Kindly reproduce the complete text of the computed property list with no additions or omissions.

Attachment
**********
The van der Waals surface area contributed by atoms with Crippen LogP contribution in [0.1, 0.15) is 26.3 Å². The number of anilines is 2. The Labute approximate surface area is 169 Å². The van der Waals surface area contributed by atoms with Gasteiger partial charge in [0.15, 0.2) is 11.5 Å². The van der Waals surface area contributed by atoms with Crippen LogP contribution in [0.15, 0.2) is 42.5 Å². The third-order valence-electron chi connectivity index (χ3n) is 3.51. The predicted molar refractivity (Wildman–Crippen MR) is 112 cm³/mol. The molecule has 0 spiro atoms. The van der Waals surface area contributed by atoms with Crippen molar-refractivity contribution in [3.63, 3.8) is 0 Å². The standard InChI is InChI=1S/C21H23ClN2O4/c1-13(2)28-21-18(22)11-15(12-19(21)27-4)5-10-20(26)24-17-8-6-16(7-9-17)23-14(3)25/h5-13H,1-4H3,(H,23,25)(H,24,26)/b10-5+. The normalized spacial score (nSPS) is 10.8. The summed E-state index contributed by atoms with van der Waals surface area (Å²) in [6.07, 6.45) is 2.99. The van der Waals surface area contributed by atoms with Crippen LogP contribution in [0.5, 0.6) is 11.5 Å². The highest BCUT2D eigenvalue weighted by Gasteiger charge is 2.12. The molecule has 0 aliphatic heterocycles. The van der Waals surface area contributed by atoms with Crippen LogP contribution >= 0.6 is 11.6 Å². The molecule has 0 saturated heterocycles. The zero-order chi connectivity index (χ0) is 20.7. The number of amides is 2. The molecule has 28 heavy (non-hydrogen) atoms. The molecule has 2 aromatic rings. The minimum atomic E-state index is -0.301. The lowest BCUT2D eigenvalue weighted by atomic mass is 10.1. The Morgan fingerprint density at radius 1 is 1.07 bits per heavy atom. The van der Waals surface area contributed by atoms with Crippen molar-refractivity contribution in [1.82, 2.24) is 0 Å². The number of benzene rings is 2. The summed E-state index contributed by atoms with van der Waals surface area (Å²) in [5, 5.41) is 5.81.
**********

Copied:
The van der Waals surface area contributed by atoms with Crippen LogP contribution in [0.1, 0.15) is 26.3 Å². The number of anilines is 2. The Labute approximate surface area is 169 Å². The van der Waals surface area contributed by atoms with Gasteiger partial charge in [0.15, 0.2) is 11.5 Å². The van der Waals surface area contributed by atoms with Crippen LogP contribution in [0.15, 0.2) is 42.5 Å². The third-order valence-electron chi connectivity index (χ3n) is 3.51. The predicted molar refractivity (Wildman–Crippen MR) is 112 cm³/mol. The molecule has 0 spiro atoms. The van der Waals surface area contributed by atoms with Crippen molar-refractivity contribution in [3.63, 3.8) is 0 Å². The standard InChI is InChI=1S/C21H23ClN2O4/c1-13(2)28-21-18(22)11-15(12-19(21)27-4)5-10-20(26)24-17-8-6-16(7-9-17)23-14(3)25/h5-13H,1-4H3,(H,23,25)(H,24,26)/b10-5+. The normalized spacial score (nSPS) is 10.8. The summed E-state index contributed by atoms with van der Waals surface area (Å²) in [6.07, 6.45) is 2.99. The van der Waals surface area contributed by atoms with Crippen LogP contribution in [0.5, 0.6) is 11.5 Å². The highest BCUT2D eigenvalue weighted by Gasteiger charge is 2.12. The molecule has 0 aliphatic heterocycles. The van der Waals surface area contributed by atoms with Crippen LogP contribution >= 0.6 is 11.6 Å². The molecule has 0 saturated heterocycles. The zero-order chi connectivity index (χ0) is 20.7. The number of amides is 2. The molecule has 28 heavy (non-hydrogen) atoms. The molecule has 2 aromatic rings. The minimum atomic E-state index is -0.301. The lowest BCUT2D eigenvalue weighted by atomic mass is 10.1. The Morgan fingerprint density at radius 1 is 1.07 bits per heavy atom. The van der Waals surface area contributed by atoms with Crippen molar-refractivity contribution in [1.82, 2.24) is 0 Å². The number of benzene rings is 2. The summed E-state index contributed by atoms with van der Waals surface area (Å²) in [5, 5.41) is 5.81.